On March 9, 2019, the City of San Luis Obispo, California adopted one of the nation’s first EV charging station ordinance requiring electric vehicle (EV) charging stations at all new developments. This new ordinance paves the way for the City to be one of the nation’s leaders in the transition to EVs.
How does this differ from the California building code which already has EV charging requirements? Why did the City adopt this ordinance? How many EV charging stations are going to be built in just one year since the ordinance was adopted? Read more to find the answers.
How does the California Building Code EV Charging Requirements Differ From the City of San Luis Obispo Zoning Ordinance?
Since 2017, the California building code required 2% of parking stalls at new developments to provide infrastructure for future EV charging stations. This is known as EV Capable, that is, it has the underground conduit and planned parking stall, however, it lacks any charger hardware, wire, or plug to actually charge an electric vehicle. An actual charging station with all the components to charge an electric car is known as EV Ready/EV Installed.
Beginning in 2020, the California building code stepped up the EV requirements even further mandating 10% of parking stalls to be EV Capable, though still no mention of actual charging stations (EV Ready).
The City of San Luis Obispo decided to take matters in its own hands by requiring EV charging (including EV Ready stalls) at all new developments. Here is the adopted ordinance:
Per the ordinance, all new developments must install both EV Capable (just infrastructure for future) and EV Ready (chargers provided). This is a step beyond the California building code, which just requires a smaller percentage of EV Capable.
At large developments with over 50 parking stalls, an impressive 10% of those stalls are to be EV Capable. In other words, large developments could bring over 10 electric car charging stations to the site.
Why Did the City of San Luis Obispo Adopt an EV Charging Station Ordinance?
In 2012, the City of San Luis Obispo adopted its first Climate Action Plan. A Climate Action Plan, or CAP for short, is a City’s plan to reduce greenhouse gases to combat Climate Change. A CAP includes greenhouse gas inventory from all the different sectors such as transportation, agriculture, and industrial as well as a list of mitigation measures to reduce the emissions. Within the City’s 2012 CAP, the City identified electric vehicles as a measure to reduce the transportation sector emissions.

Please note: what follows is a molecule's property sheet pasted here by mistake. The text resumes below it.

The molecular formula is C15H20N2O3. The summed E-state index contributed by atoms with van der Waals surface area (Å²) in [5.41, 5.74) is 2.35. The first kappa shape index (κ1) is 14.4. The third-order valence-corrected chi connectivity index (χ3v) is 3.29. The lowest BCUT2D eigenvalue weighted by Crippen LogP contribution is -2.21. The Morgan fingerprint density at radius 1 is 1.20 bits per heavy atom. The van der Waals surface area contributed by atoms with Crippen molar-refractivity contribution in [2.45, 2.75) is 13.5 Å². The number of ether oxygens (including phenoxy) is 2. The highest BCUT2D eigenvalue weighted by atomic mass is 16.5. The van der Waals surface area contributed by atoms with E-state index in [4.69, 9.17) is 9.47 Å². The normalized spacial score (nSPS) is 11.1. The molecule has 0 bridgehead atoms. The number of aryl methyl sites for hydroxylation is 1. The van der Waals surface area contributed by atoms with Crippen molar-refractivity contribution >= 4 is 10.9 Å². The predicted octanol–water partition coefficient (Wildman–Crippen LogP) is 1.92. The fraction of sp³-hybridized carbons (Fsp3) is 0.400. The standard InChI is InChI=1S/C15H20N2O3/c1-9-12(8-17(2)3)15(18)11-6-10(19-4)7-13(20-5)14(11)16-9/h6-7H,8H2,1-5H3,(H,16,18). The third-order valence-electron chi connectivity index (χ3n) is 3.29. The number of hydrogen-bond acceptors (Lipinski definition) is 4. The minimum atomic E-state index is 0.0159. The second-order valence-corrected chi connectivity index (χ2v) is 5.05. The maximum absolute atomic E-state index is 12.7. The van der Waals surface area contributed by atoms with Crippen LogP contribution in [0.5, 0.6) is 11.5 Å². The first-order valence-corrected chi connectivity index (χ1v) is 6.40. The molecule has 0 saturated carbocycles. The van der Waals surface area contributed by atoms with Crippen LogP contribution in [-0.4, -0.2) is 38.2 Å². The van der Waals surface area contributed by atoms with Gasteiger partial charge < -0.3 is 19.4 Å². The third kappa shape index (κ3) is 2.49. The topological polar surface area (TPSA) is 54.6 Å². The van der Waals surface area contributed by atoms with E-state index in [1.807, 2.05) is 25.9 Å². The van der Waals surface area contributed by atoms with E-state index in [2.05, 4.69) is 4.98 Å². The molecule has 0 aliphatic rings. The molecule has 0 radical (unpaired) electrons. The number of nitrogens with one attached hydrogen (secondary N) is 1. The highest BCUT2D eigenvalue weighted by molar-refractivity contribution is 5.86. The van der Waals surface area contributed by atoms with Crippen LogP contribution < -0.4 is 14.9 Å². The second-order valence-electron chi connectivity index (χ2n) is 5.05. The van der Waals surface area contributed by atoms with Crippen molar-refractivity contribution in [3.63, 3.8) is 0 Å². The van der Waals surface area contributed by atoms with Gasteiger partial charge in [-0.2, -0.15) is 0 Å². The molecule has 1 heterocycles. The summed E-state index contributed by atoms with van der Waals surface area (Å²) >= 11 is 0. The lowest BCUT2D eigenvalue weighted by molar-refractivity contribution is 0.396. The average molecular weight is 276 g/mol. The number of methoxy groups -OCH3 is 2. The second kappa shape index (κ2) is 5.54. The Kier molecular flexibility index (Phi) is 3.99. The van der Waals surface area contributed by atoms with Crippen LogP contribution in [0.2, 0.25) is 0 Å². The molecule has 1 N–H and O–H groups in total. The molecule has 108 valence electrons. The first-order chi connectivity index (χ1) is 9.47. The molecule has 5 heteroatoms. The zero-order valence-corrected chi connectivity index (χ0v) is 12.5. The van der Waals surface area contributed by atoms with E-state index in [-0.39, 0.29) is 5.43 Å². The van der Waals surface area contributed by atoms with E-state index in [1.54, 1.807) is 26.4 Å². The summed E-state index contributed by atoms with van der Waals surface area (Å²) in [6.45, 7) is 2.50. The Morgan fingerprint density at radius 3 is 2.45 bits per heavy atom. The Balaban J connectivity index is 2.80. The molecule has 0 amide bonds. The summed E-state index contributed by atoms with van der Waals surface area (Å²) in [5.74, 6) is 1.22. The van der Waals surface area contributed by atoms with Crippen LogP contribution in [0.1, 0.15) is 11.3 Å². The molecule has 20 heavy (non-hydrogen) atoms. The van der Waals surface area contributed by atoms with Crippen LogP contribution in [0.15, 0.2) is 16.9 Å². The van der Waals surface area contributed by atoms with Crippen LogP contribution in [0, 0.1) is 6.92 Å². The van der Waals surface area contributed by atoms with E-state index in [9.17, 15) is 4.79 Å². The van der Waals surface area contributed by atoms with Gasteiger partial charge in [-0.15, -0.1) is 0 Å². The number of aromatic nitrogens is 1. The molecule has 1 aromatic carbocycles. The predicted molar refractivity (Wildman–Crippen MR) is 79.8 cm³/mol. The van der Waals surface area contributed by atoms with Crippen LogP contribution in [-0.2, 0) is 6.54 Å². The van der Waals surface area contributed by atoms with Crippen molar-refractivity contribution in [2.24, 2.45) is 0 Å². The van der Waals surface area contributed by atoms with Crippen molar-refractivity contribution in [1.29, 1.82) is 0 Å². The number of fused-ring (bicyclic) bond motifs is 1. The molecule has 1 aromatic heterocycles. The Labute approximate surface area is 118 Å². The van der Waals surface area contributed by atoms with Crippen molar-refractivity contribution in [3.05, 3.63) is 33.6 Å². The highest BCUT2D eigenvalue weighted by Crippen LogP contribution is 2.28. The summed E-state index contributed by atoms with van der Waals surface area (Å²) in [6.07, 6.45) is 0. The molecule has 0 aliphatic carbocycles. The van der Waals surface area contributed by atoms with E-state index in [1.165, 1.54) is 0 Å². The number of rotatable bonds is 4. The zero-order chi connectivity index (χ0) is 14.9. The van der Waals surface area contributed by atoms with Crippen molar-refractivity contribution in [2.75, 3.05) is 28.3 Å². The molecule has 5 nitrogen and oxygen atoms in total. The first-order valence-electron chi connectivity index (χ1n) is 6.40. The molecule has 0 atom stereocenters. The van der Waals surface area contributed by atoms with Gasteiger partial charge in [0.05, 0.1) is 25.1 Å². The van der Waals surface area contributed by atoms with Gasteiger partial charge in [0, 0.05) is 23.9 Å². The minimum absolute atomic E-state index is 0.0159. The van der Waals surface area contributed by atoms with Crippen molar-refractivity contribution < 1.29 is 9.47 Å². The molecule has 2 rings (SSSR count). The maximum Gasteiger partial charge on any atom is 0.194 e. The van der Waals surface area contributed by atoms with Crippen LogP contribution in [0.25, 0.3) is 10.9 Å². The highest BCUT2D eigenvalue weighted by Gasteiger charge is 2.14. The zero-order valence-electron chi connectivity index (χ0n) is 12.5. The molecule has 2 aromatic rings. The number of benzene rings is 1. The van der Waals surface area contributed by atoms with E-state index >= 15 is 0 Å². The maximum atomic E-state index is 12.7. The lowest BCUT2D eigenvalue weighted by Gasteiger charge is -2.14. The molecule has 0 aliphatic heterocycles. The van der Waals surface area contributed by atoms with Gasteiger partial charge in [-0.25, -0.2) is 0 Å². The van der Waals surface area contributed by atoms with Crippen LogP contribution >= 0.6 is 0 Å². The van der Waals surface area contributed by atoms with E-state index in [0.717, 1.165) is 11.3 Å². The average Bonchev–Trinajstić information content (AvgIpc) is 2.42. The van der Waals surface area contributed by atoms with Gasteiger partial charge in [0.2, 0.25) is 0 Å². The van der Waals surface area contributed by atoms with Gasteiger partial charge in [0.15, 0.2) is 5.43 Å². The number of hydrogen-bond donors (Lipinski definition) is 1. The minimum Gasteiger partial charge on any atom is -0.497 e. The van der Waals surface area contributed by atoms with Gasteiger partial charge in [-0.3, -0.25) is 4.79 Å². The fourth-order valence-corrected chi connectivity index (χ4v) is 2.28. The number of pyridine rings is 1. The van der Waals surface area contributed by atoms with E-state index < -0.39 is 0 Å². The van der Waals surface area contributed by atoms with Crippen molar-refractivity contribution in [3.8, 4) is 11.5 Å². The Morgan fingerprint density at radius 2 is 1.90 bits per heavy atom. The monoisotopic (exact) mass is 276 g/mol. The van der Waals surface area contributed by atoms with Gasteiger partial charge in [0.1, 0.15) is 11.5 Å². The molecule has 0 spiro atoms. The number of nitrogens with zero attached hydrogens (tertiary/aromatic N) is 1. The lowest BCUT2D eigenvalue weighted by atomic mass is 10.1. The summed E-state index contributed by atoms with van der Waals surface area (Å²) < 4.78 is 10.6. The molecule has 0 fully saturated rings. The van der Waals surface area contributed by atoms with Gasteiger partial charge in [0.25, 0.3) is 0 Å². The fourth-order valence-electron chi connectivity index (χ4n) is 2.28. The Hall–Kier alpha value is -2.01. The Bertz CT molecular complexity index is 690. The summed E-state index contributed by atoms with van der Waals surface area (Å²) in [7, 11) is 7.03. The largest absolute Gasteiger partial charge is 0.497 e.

The plan advocated for both a general promotion of electric vehicles as well as recommending the City to adopt EV Ready requirements prior to the California Building Code first EV charging requirements the following year.
After several years, the City decided to update the CAP. Currently, the plan is in the multi-year process of doing so. At this point, the CAP public meetings have established several “pillars”, or areas of focus, to reduce the City’s greenhouse gas emissions. “Connected Community” is one of the main pillars, which includes electric cars.
One of the draft measures requires the City to implement an electric mobility plan by 2021. This supports the pillar goal of 40% of the vehicle miles traveled by EVs by 2030. At the moment, there is limited information on the actual implementation measures.
Nevertheless, the City is dedicated to shifting away from Internal Combustion Engine vehicles (ICEV), or gas cars.
What are the One Year Results After Adopting an EV Charging Station Ordinance?
Now to the good stuff. After one year of the EV charging station ordinance, there have been a total of 300 EV charging stations! These chargers are not built as of today since the development timeline can take a few years. Nevertheless, in just a short amount of time, hundreds of chargers will be available to residents.
When compared against the existing EV charging station count from data from Plugshare, the City has effectively more than tripled its EV charging station count in just one year. This is great news for both existing and future electric car owners.
Most of the approved projects include residential units. Since most EV charging is completed at home, this is a great step forward for EV adoption for apartment dwellers. Typically, apartments do not have EV charging access. Therefore, potential EV drivers must use public charging exclusively for their charging needs (which can be done with planning). If this is not doable, they must pass on EVs until they move to an EV-ready residence.
This sort of forward thinking is much needed for the adoption of electric vehicles. While requiring EV charging stations at new developments add additional costs to those projects, the cost increase is marginal. Plus, the cost difference between adding an EV charging station during new construction versus adding them in later is significant.
Per a study by the Southwest Energy Efficiency Project, the cost of retrofitting a parking spot to an EV charging station stall costs roughly 3.5 times more than the cost at new construction!
Lastly, it is impressive to see the sharp increase of EV charging stations just by requiring a small portion of parking stalls to have chargers. This should increase the percentage of EVs in the City of San Luis Obispo helping meet its Climate Action Plan targets.
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Hi there! I’m the founder and project manager at Charged Future: the EV charging consultancy. Charged Future helps businesses achieve their EV charging goals. Specifically, I serve as the project manager for your EV charging project, which can save you both time and money! Additionally, I can search and apply to all eligible rebate applications, which can typically cover a large portion of the project cost.